Shulkin’s Firing Leaves $16B Effort to Merge DoD/VA Health Records Up In The Air
Secretary Shulkin championed a contract with Cerner to develop a new health records system for Veterans Affairs, but the deal seems precarious now.
Last year, then-Veterans Affairs Secretary David Shulkin took center stage during a White House press briefing to announce a groundbreaking electronic health records contract to fix years of interoperability failures between VA and military health records.
With Shulkin’s firing Wednesday, that deal—pegged at upwards of $16 billion—is in a precarious position.
The secretary had expected to finalize a contract with the tech firm Cerner in the coming weeks to bring VA onto the same commercial health records platform as the Pentagon, an effort that came after VA wasted billions in a years-long effort to improve record sharing between the agencies.
Cerner referred questions from Nextgov about the contract Thursday to VA. A VA official said the agency would not comment on “ongoing contract negotiations,” suggesting a deal is not yet solidified. The White House, which advised Shulkin on his decision to sole-source a contract to Cerner, did not respond to requests for comment.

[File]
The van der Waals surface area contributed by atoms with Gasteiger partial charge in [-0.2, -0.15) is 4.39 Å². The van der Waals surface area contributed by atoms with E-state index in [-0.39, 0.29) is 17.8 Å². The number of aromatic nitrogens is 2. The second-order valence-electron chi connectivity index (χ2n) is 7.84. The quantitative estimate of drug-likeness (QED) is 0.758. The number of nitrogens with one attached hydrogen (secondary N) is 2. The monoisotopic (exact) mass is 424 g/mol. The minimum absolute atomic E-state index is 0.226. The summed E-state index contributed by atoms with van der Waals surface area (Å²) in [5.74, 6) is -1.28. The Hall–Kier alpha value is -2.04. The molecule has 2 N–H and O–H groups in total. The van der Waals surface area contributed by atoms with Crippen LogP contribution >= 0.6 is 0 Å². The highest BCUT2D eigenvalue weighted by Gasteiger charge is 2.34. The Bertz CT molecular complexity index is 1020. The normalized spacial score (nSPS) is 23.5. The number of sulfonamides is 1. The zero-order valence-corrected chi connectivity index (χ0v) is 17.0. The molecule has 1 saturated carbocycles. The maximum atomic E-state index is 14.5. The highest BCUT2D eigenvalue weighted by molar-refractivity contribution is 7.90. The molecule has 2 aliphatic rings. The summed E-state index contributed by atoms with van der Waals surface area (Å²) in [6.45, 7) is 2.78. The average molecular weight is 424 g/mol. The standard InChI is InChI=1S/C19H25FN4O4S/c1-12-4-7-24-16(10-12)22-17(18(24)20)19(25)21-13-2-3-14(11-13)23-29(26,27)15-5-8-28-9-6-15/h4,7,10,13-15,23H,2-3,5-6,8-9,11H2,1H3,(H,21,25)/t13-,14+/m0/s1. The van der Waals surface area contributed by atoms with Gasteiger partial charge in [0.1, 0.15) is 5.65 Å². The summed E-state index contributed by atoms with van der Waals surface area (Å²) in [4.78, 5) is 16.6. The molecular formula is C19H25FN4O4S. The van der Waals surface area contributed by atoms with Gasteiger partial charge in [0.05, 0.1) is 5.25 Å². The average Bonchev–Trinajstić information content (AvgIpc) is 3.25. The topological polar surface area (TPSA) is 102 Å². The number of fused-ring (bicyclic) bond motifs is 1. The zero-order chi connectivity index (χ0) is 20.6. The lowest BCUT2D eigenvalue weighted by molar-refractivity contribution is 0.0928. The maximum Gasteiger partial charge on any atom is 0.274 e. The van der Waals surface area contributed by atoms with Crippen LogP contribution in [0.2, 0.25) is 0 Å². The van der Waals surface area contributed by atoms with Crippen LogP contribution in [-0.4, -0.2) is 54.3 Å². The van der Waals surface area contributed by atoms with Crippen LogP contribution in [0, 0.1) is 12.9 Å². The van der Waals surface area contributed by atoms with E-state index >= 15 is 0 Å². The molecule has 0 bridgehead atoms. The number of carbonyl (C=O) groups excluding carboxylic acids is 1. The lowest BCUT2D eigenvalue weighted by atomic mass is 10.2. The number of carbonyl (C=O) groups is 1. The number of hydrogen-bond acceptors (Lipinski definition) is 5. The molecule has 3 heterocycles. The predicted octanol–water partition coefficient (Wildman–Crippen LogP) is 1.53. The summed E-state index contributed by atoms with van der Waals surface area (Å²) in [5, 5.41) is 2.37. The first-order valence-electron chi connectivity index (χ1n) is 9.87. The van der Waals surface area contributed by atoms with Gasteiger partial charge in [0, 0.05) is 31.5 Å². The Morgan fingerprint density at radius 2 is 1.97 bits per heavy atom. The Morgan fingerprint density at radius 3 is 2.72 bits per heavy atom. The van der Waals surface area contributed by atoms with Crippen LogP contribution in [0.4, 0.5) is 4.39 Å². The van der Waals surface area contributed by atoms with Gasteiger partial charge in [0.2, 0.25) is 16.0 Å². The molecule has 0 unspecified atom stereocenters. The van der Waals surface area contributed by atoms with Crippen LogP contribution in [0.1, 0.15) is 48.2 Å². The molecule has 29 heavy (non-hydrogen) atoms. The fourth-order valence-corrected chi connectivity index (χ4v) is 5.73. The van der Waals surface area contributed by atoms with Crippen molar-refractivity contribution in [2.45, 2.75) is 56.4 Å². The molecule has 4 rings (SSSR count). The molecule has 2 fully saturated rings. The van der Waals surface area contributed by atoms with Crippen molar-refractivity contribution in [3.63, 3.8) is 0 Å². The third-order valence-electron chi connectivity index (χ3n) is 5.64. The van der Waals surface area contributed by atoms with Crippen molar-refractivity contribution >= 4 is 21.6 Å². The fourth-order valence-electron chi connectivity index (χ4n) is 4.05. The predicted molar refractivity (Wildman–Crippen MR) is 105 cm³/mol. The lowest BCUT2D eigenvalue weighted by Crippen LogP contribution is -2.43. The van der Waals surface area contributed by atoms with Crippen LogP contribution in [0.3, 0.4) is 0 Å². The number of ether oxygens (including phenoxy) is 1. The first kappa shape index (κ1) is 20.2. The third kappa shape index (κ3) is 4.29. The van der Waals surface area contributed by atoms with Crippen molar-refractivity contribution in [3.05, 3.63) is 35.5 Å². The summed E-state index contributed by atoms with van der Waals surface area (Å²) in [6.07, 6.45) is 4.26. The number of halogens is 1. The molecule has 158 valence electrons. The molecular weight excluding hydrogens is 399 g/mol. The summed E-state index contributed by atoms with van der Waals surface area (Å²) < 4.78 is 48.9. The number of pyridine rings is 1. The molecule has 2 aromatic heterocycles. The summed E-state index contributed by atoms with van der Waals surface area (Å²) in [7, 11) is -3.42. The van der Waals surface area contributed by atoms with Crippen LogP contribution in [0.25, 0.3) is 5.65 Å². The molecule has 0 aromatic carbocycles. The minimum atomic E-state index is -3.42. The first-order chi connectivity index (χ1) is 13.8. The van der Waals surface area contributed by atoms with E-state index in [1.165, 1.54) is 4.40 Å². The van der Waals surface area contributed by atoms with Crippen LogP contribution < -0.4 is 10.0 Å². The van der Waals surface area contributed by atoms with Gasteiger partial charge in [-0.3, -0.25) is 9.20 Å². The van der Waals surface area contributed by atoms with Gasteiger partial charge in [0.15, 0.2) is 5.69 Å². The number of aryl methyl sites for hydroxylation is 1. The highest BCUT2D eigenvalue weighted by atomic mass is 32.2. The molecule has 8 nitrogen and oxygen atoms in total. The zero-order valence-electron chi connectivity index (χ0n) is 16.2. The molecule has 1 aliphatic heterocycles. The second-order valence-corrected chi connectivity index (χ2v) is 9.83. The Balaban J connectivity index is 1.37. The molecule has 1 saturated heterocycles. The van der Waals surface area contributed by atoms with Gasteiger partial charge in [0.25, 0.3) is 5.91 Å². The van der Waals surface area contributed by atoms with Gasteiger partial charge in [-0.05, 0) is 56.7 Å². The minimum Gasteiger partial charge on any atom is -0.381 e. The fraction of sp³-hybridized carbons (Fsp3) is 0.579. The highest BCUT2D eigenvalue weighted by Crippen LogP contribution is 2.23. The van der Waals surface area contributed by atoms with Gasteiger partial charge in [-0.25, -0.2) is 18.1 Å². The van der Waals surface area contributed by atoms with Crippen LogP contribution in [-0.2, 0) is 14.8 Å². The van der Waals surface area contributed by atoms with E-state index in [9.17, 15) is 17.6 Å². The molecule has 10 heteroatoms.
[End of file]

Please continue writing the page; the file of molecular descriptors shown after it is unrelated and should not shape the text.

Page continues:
Shulkin’s firing comes after appropriators allocated $782 million in the coming fiscal year to support the rollout of the new electronic health records system. The contract was delayed after disagreements over the interoperability of the system, as VA wants seamless health records transfers for soldiers who transition to veterans.
President Trump nominated Adm. Ronny L. Jackson, who has served as the White House physician since 2013, to replace Shulkin. In the interim, Defense Department Undersecretary for Personnel and Readiness Robert Wilkie will serve as acting VA secretary.
Jackson’s positions are unknown on key issues, such as the electronic health records deal or a controversy regarding privatizing health care services at VA, though they are likely to come out during the Senate confirmation process.
In the interim, House lawmakers—some of whom forged strong partnerships with Shulkin—are approaching Jackson cautiously.
“I am in the process of reaching out to Dr. Jackson and I look forward to building a strong relationship with him also,” said Phil Roe, R-Tenn., Chairman of the House Veterans Affairs Committee, in a statement.
“At the end of the day, cabinet secretaries serve at the pleasure of the president,” Roe added, saying that he “hate[s] to see Shulkin go" but respects Trump’s decision.